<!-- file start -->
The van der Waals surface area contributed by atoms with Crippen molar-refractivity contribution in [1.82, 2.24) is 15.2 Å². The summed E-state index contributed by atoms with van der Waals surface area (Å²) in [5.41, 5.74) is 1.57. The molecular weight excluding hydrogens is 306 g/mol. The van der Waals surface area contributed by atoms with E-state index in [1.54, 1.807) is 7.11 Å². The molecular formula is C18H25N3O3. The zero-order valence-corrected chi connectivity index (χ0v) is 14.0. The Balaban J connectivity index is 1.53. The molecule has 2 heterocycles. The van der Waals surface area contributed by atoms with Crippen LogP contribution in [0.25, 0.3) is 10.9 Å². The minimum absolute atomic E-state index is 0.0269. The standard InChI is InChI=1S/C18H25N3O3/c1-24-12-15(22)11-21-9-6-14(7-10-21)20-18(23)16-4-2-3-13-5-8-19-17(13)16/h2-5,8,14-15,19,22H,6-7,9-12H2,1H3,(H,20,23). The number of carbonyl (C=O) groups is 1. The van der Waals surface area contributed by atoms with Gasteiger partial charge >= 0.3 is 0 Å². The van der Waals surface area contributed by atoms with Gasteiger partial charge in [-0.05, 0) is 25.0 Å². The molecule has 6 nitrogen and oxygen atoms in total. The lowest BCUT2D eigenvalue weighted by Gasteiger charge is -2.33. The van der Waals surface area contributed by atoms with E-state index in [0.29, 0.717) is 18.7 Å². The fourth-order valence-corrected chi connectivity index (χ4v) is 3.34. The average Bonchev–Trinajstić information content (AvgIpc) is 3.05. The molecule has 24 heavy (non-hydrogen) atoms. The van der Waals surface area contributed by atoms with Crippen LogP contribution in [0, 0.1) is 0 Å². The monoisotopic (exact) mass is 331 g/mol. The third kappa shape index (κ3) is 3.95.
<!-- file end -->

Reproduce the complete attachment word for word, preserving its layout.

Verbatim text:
The van der Waals surface area contributed by atoms with Crippen molar-refractivity contribution in [1.82, 2.24) is 15.2 Å². The summed E-state index contributed by atoms with van der Waals surface area (Å²) in [5.41, 5.74) is 1.57. The molecular weight excluding hydrogens is 306 g/mol. The van der Waals surface area contributed by atoms with E-state index in [1.54, 1.807) is 7.11 Å². The molecular formula is C18H25N3O3. The zero-order valence-corrected chi connectivity index (χ0v) is 14.0. The Balaban J connectivity index is 1.53. The molecule has 2 heterocycles. The van der Waals surface area contributed by atoms with Crippen LogP contribution in [0.25, 0.3) is 10.9 Å². The minimum absolute atomic E-state index is 0.0269. The standard InChI is InChI=1S/C18H25N3O3/c1-24-12-15(22)11-21-9-6-14(7-10-21)20-18(23)16-4-2-3-13-5-8-19-17(13)16/h2-5,8,14-15,19,22H,6-7,9-12H2,1H3,(H,20,23). The number of carbonyl (C=O) groups is 1. The van der Waals surface area contributed by atoms with Gasteiger partial charge >= 0.3 is 0 Å². The van der Waals surface area contributed by atoms with Gasteiger partial charge in [-0.05, 0) is 25.0 Å². The molecule has 6 nitrogen and oxygen atoms in total. The lowest BCUT2D eigenvalue weighted by Gasteiger charge is -2.33. The van der Waals surface area contributed by atoms with E-state index in [0.29, 0.717) is 18.7 Å². The fourth-order valence-corrected chi connectivity index (χ4v) is 3.34. The average Bonchev–Trinajstić information content (AvgIpc) is 3.05. The molecule has 24 heavy (non-hydrogen) atoms. The van der Waals surface area contributed by atoms with Crippen LogP contribution in [0, 0.1) is 0 Å². The monoisotopic (exact) mass is 331 g/mol. The third kappa shape index (κ3) is 3.95.